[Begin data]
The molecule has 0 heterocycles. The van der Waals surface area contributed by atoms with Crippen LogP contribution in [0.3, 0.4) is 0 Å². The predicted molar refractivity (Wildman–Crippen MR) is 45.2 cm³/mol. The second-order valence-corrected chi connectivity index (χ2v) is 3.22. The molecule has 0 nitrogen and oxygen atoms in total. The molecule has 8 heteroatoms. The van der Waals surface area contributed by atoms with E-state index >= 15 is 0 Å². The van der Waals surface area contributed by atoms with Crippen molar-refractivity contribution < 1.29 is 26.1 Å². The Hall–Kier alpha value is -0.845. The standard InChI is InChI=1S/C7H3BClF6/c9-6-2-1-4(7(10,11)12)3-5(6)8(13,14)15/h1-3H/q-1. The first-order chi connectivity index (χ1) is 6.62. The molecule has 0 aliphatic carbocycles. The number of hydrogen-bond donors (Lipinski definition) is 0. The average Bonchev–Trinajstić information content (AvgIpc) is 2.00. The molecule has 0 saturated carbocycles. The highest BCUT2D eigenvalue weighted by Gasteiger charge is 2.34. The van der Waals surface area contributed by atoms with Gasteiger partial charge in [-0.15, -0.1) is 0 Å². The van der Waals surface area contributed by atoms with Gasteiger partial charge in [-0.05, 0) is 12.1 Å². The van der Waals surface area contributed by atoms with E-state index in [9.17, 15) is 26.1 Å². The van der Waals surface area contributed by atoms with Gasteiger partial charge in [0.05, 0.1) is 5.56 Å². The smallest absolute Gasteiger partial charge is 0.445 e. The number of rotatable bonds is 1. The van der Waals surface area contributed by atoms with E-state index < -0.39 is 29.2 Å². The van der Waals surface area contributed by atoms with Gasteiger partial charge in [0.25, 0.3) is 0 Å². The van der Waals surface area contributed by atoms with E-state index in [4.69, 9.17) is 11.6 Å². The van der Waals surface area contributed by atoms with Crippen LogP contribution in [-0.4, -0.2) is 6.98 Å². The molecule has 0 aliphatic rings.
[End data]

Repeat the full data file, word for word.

The molecule has 0 heterocycles. The van der Waals surface area contributed by atoms with Crippen LogP contribution in [0.3, 0.4) is 0 Å². The predicted molar refractivity (Wildman–Crippen MR) is 45.2 cm³/mol. The second-order valence-corrected chi connectivity index (χ2v) is 3.22. The molecule has 0 nitrogen and oxygen atoms in total. The molecule has 8 heteroatoms. The van der Waals surface area contributed by atoms with E-state index >= 15 is 0 Å². The van der Waals surface area contributed by atoms with Crippen molar-refractivity contribution < 1.29 is 26.1 Å². The Hall–Kier alpha value is -0.845. The standard InChI is InChI=1S/C7H3BClF6/c9-6-2-1-4(7(10,11)12)3-5(6)8(13,14)15/h1-3H/q-1. The first-order chi connectivity index (χ1) is 6.62. The molecule has 0 aliphatic carbocycles. The number of hydrogen-bond donors (Lipinski definition) is 0. The average Bonchev–Trinajstić information content (AvgIpc) is 2.00. The molecule has 0 saturated carbocycles. The highest BCUT2D eigenvalue weighted by Gasteiger charge is 2.34. The van der Waals surface area contributed by atoms with Gasteiger partial charge in [-0.15, -0.1) is 0 Å². The van der Waals surface area contributed by atoms with Gasteiger partial charge in [-0.05, 0) is 12.1 Å². The van der Waals surface area contributed by atoms with E-state index in [9.17, 15) is 26.1 Å². The van der Waals surface area contributed by atoms with Gasteiger partial charge in [0.05, 0.1) is 5.56 Å². The smallest absolute Gasteiger partial charge is 0.445 e. The number of rotatable bonds is 1. The van der Waals surface area contributed by atoms with E-state index < -0.39 is 29.2 Å². The van der Waals surface area contributed by atoms with Gasteiger partial charge in [0.25, 0.3) is 0 Å². The van der Waals surface area contributed by atoms with E-state index in [4.69, 9.17) is 11.6 Å². The van der Waals surface area contributed by atoms with Crippen LogP contribution in [-0.4, -0.2) is 6.98 Å². The molecule has 0 aliphatic rings.